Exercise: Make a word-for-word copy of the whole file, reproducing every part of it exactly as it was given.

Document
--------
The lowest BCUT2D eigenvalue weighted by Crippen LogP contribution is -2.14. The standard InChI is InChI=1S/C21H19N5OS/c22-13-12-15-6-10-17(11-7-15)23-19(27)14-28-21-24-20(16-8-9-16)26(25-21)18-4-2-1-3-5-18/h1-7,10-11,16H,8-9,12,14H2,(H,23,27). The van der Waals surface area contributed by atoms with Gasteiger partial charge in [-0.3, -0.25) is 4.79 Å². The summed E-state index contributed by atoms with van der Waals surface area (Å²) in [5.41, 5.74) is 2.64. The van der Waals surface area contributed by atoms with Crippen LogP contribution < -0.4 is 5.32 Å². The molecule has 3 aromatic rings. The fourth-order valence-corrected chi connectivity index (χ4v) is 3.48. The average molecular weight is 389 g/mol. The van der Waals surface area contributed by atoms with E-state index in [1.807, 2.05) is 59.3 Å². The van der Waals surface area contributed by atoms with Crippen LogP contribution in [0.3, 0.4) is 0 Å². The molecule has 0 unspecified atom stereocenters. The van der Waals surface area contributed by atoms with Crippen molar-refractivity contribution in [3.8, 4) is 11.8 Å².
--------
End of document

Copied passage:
The lowest BCUT2D eigenvalue weighted by Crippen LogP contribution is -2.14. The standard InChI is InChI=1S/C21H19N5OS/c22-13-12-15-6-10-17(11-7-15)23-19(27)14-28-21-24-20(16-8-9-16)26(25-21)18-4-2-1-3-5-18/h1-7,10-11,16H,8-9,12,14H2,(H,23,27). The van der Waals surface area contributed by atoms with Gasteiger partial charge in [-0.3, -0.25) is 4.79 Å². The summed E-state index contributed by atoms with van der Waals surface area (Å²) in [5.41, 5.74) is 2.64. The van der Waals surface area contributed by atoms with Crippen LogP contribution < -0.4 is 5.32 Å². The molecule has 3 aromatic rings. The fourth-order valence-corrected chi connectivity index (χ4v) is 3.48. The average molecular weight is 389 g/mol. The van der Waals surface area contributed by atoms with E-state index in [1.807, 2.05) is 59.3 Å². The van der Waals surface area contributed by atoms with Crippen LogP contribution in [0.3, 0.4) is 0 Å². The molecule has 0 unspecified atom stereocenters. The van der Waals surface area contributed by atoms with Crippen molar-refractivity contribution in [3.8, 4) is 11.8 Å².